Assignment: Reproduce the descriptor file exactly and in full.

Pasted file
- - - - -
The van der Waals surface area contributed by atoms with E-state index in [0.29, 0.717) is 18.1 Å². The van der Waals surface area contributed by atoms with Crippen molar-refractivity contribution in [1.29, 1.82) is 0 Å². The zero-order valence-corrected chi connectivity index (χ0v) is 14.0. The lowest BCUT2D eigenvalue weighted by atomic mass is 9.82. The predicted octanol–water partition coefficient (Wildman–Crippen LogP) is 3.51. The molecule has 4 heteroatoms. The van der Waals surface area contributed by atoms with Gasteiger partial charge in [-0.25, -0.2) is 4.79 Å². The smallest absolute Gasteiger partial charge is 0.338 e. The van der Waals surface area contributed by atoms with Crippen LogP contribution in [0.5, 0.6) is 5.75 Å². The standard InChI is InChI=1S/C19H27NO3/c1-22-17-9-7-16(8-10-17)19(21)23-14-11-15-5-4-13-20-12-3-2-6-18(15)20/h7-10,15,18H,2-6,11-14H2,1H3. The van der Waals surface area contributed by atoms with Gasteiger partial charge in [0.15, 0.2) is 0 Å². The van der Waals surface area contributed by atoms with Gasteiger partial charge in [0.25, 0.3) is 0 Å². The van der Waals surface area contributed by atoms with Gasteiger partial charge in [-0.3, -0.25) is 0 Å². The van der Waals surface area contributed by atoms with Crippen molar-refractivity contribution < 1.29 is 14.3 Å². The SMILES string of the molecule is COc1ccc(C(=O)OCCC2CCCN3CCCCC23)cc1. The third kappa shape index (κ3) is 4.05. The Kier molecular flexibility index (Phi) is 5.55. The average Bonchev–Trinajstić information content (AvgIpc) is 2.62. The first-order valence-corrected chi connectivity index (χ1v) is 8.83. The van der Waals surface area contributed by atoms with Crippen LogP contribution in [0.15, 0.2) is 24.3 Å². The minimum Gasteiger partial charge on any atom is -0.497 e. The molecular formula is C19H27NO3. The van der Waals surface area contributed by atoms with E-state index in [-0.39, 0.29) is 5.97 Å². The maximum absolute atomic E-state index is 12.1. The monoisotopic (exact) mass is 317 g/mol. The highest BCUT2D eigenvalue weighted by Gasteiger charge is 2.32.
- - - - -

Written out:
The van der Waals surface area contributed by atoms with E-state index in [0.29, 0.717) is 18.1 Å². The van der Waals surface area contributed by atoms with Crippen molar-refractivity contribution in [1.29, 1.82) is 0 Å². The zero-order valence-corrected chi connectivity index (χ0v) is 14.0. The lowest BCUT2D eigenvalue weighted by atomic mass is 9.82. The predicted octanol–water partition coefficient (Wildman–Crippen LogP) is 3.51. The molecule has 4 heteroatoms. The van der Waals surface area contributed by atoms with Gasteiger partial charge in [-0.25, -0.2) is 4.79 Å². The smallest absolute Gasteiger partial charge is 0.338 e. The van der Waals surface area contributed by atoms with Crippen LogP contribution in [0.5, 0.6) is 5.75 Å². The standard InChI is InChI=1S/C19H27NO3/c1-22-17-9-7-16(8-10-17)19(21)23-14-11-15-5-4-13-20-12-3-2-6-18(15)20/h7-10,15,18H,2-6,11-14H2,1H3. The van der Waals surface area contributed by atoms with Gasteiger partial charge in [0.15, 0.2) is 0 Å². The van der Waals surface area contributed by atoms with Gasteiger partial charge in [0.25, 0.3) is 0 Å². The van der Waals surface area contributed by atoms with Gasteiger partial charge in [-0.3, -0.25) is 0 Å². The van der Waals surface area contributed by atoms with Crippen molar-refractivity contribution < 1.29 is 14.3 Å². The SMILES string of the molecule is COc1ccc(C(=O)OCCC2CCCN3CCCCC23)cc1. The third kappa shape index (κ3) is 4.05. The Kier molecular flexibility index (Phi) is 5.55. The average Bonchev–Trinajstić information content (AvgIpc) is 2.62. The first-order valence-corrected chi connectivity index (χ1v) is 8.83. The van der Waals surface area contributed by atoms with Crippen LogP contribution in [0.15, 0.2) is 24.3 Å². The minimum Gasteiger partial charge on any atom is -0.497 e. The molecular formula is C19H27NO3. The van der Waals surface area contributed by atoms with E-state index in [-0.39, 0.29) is 5.97 Å². The maximum absolute atomic E-state index is 12.1. The monoisotopic (exact) mass is 317 g/mol. The highest BCUT2D eigenvalue weighted by Gasteiger charge is 2.32.